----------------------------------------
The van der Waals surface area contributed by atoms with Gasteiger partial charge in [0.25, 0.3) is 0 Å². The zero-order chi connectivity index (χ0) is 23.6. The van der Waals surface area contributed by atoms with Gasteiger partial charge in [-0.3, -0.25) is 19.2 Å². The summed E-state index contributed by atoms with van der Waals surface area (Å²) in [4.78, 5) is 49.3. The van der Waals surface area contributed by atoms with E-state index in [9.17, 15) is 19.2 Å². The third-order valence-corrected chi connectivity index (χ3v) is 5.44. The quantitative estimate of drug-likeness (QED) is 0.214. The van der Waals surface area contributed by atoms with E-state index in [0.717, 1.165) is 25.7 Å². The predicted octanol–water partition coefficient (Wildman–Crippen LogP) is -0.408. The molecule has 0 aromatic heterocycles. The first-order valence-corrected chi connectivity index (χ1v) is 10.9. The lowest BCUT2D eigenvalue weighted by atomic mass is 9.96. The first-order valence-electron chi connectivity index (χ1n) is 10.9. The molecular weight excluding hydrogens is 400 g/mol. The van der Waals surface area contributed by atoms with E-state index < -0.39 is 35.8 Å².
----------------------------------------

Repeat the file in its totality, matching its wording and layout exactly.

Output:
The van der Waals surface area contributed by atoms with Gasteiger partial charge in [0.25, 0.3) is 0 Å². The zero-order chi connectivity index (χ0) is 23.6. The van der Waals surface area contributed by atoms with Gasteiger partial charge in [-0.3, -0.25) is 19.2 Å². The summed E-state index contributed by atoms with van der Waals surface area (Å²) in [4.78, 5) is 49.3. The van der Waals surface area contributed by atoms with E-state index in [9.17, 15) is 19.2 Å². The third-order valence-corrected chi connectivity index (χ3v) is 5.44. The quantitative estimate of drug-likeness (QED) is 0.214. The van der Waals surface area contributed by atoms with E-state index in [0.717, 1.165) is 25.7 Å². The predicted octanol–water partition coefficient (Wildman–Crippen LogP) is -0.408. The molecule has 0 aromatic heterocycles. The first-order valence-corrected chi connectivity index (χ1v) is 10.9. The lowest BCUT2D eigenvalue weighted by atomic mass is 9.96. The first-order valence-electron chi connectivity index (χ1n) is 10.9. The molecular weight excluding hydrogens is 400 g/mol. The van der Waals surface area contributed by atoms with E-state index < -0.39 is 35.8 Å².